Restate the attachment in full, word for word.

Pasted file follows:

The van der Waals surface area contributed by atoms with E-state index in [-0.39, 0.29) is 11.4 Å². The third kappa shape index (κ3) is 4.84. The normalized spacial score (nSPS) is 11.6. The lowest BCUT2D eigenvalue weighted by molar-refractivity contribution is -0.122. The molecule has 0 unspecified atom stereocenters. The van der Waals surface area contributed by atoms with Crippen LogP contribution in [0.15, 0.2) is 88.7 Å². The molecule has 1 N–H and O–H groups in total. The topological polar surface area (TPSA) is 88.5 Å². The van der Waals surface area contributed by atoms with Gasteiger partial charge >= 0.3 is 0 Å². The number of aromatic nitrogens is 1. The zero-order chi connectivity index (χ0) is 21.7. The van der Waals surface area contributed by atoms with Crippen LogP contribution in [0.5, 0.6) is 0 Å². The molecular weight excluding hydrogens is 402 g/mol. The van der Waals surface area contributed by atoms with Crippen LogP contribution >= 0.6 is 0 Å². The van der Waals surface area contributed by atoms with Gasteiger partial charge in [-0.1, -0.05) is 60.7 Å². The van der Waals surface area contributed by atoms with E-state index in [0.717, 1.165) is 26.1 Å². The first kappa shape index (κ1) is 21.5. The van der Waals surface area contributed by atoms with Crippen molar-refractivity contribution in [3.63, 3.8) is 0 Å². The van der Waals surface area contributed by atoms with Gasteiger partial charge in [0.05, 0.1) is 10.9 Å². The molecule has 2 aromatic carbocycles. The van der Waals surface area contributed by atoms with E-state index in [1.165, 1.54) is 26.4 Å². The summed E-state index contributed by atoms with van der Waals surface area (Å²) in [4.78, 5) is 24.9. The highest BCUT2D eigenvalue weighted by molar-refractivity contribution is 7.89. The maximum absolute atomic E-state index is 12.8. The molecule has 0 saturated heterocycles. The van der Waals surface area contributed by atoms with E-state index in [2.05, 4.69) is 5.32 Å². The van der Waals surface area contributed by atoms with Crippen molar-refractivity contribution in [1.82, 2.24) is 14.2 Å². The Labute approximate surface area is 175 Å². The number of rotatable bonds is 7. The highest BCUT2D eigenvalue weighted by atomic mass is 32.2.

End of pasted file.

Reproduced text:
The van der Waals surface area contributed by atoms with E-state index in [-0.39, 0.29) is 11.4 Å². The third kappa shape index (κ3) is 4.84. The normalized spacial score (nSPS) is 11.6. The lowest BCUT2D eigenvalue weighted by molar-refractivity contribution is -0.122. The molecule has 0 unspecified atom stereocenters. The van der Waals surface area contributed by atoms with Crippen LogP contribution in [0.15, 0.2) is 88.7 Å². The molecule has 1 N–H and O–H groups in total. The topological polar surface area (TPSA) is 88.5 Å². The van der Waals surface area contributed by atoms with Gasteiger partial charge >= 0.3 is 0 Å². The number of aromatic nitrogens is 1. The zero-order chi connectivity index (χ0) is 21.7. The van der Waals surface area contributed by atoms with Crippen LogP contribution in [0.5, 0.6) is 0 Å². The molecular weight excluding hydrogens is 402 g/mol. The van der Waals surface area contributed by atoms with Crippen LogP contribution >= 0.6 is 0 Å². The van der Waals surface area contributed by atoms with Gasteiger partial charge in [-0.1, -0.05) is 60.7 Å². The van der Waals surface area contributed by atoms with E-state index in [0.717, 1.165) is 26.1 Å². The first kappa shape index (κ1) is 21.5. The van der Waals surface area contributed by atoms with Crippen molar-refractivity contribution in [3.63, 3.8) is 0 Å². The van der Waals surface area contributed by atoms with Gasteiger partial charge in [0.05, 0.1) is 10.9 Å². The molecule has 2 aromatic carbocycles. The van der Waals surface area contributed by atoms with E-state index in [1.165, 1.54) is 26.4 Å². The summed E-state index contributed by atoms with van der Waals surface area (Å²) in [4.78, 5) is 24.9. The highest BCUT2D eigenvalue weighted by molar-refractivity contribution is 7.89. The maximum absolute atomic E-state index is 12.8. The molecule has 0 saturated heterocycles. The van der Waals surface area contributed by atoms with E-state index in [2.05, 4.69) is 5.32 Å². The van der Waals surface area contributed by atoms with Crippen molar-refractivity contribution in [1.82, 2.24) is 14.2 Å². The Labute approximate surface area is 175 Å². The number of rotatable bonds is 7. The highest BCUT2D eigenvalue weighted by atomic mass is 32.2.